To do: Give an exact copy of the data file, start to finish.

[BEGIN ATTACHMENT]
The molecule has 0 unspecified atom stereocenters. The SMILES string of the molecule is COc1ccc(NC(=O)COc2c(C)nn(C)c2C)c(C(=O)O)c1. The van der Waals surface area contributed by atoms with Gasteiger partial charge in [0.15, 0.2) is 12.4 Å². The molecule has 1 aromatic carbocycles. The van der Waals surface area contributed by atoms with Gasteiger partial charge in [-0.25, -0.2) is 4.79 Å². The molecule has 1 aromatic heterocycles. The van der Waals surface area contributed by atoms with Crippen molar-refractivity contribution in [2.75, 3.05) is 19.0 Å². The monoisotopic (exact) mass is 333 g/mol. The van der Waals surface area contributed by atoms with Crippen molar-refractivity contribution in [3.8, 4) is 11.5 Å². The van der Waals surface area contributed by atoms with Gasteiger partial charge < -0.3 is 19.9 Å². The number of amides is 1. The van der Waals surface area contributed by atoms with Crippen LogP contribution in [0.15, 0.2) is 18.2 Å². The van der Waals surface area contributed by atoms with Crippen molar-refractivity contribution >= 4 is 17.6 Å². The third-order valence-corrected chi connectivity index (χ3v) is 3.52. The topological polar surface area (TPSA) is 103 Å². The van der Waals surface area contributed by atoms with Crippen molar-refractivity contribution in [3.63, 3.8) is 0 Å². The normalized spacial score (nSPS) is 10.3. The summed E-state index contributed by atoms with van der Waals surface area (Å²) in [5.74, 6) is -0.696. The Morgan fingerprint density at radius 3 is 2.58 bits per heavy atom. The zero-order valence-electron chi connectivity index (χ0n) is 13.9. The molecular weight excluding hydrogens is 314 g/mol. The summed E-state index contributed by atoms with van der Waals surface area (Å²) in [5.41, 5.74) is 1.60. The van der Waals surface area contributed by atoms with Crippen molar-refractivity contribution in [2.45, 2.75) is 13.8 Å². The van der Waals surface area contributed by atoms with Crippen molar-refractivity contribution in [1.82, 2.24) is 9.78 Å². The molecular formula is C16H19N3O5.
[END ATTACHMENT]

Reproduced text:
The molecule has 0 unspecified atom stereocenters. The SMILES string of the molecule is COc1ccc(NC(=O)COc2c(C)nn(C)c2C)c(C(=O)O)c1. The van der Waals surface area contributed by atoms with Gasteiger partial charge in [0.15, 0.2) is 12.4 Å². The molecule has 1 aromatic carbocycles. The van der Waals surface area contributed by atoms with Gasteiger partial charge in [-0.25, -0.2) is 4.79 Å². The molecule has 1 aromatic heterocycles. The van der Waals surface area contributed by atoms with Crippen molar-refractivity contribution in [2.75, 3.05) is 19.0 Å². The monoisotopic (exact) mass is 333 g/mol. The van der Waals surface area contributed by atoms with Crippen molar-refractivity contribution in [3.8, 4) is 11.5 Å². The van der Waals surface area contributed by atoms with Gasteiger partial charge < -0.3 is 19.9 Å². The number of amides is 1. The van der Waals surface area contributed by atoms with Crippen LogP contribution in [0.15, 0.2) is 18.2 Å². The van der Waals surface area contributed by atoms with Crippen molar-refractivity contribution >= 4 is 17.6 Å². The third-order valence-corrected chi connectivity index (χ3v) is 3.52. The topological polar surface area (TPSA) is 103 Å². The van der Waals surface area contributed by atoms with Crippen molar-refractivity contribution in [3.63, 3.8) is 0 Å². The normalized spacial score (nSPS) is 10.3. The summed E-state index contributed by atoms with van der Waals surface area (Å²) in [5.74, 6) is -0.696. The Morgan fingerprint density at radius 3 is 2.58 bits per heavy atom. The zero-order valence-electron chi connectivity index (χ0n) is 13.9. The molecular weight excluding hydrogens is 314 g/mol. The summed E-state index contributed by atoms with van der Waals surface area (Å²) in [5.41, 5.74) is 1.60. The van der Waals surface area contributed by atoms with Crippen molar-refractivity contribution in [2.45, 2.75) is 13.8 Å². The van der Waals surface area contributed by atoms with Crippen molar-refractivity contribution in [1.82, 2.24) is 9.78 Å². The molecular formula is C16H19N3O5.